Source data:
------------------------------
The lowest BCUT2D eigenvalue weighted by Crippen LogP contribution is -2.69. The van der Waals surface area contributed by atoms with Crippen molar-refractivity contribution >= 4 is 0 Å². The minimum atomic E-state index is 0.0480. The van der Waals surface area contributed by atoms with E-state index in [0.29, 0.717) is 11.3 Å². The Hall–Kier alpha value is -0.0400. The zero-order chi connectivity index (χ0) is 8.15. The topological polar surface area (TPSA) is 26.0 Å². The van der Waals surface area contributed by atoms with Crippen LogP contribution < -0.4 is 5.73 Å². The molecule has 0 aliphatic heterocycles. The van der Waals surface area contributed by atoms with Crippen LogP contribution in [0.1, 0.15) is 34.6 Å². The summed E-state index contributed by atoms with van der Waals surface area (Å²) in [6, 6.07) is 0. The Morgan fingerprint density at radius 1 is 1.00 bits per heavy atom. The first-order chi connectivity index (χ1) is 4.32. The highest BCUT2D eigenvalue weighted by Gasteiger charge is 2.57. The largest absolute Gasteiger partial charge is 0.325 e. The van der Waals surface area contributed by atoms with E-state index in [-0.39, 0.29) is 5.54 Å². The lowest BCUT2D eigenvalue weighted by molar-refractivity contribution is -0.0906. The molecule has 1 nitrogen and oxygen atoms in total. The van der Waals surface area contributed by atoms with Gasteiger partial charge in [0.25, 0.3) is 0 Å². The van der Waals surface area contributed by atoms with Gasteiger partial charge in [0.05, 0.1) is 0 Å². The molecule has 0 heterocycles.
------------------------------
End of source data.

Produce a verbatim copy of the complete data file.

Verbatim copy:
The lowest BCUT2D eigenvalue weighted by Crippen LogP contribution is -2.69. The van der Waals surface area contributed by atoms with Crippen molar-refractivity contribution >= 4 is 0 Å². The minimum atomic E-state index is 0.0480. The van der Waals surface area contributed by atoms with E-state index in [0.29, 0.717) is 11.3 Å². The Hall–Kier alpha value is -0.0400. The zero-order chi connectivity index (χ0) is 8.15. The topological polar surface area (TPSA) is 26.0 Å². The van der Waals surface area contributed by atoms with Crippen LogP contribution < -0.4 is 5.73 Å². The molecule has 0 aliphatic heterocycles. The van der Waals surface area contributed by atoms with Crippen LogP contribution in [0.1, 0.15) is 34.6 Å². The summed E-state index contributed by atoms with van der Waals surface area (Å²) in [6, 6.07) is 0. The Morgan fingerprint density at radius 1 is 1.00 bits per heavy atom. The first-order chi connectivity index (χ1) is 4.32. The highest BCUT2D eigenvalue weighted by Gasteiger charge is 2.57. The largest absolute Gasteiger partial charge is 0.325 e. The van der Waals surface area contributed by atoms with E-state index in [-0.39, 0.29) is 5.54 Å². The lowest BCUT2D eigenvalue weighted by molar-refractivity contribution is -0.0906. The molecule has 1 nitrogen and oxygen atoms in total. The van der Waals surface area contributed by atoms with Gasteiger partial charge in [0.25, 0.3) is 0 Å². The van der Waals surface area contributed by atoms with Gasteiger partial charge in [0.05, 0.1) is 0 Å². The molecule has 0 heterocycles.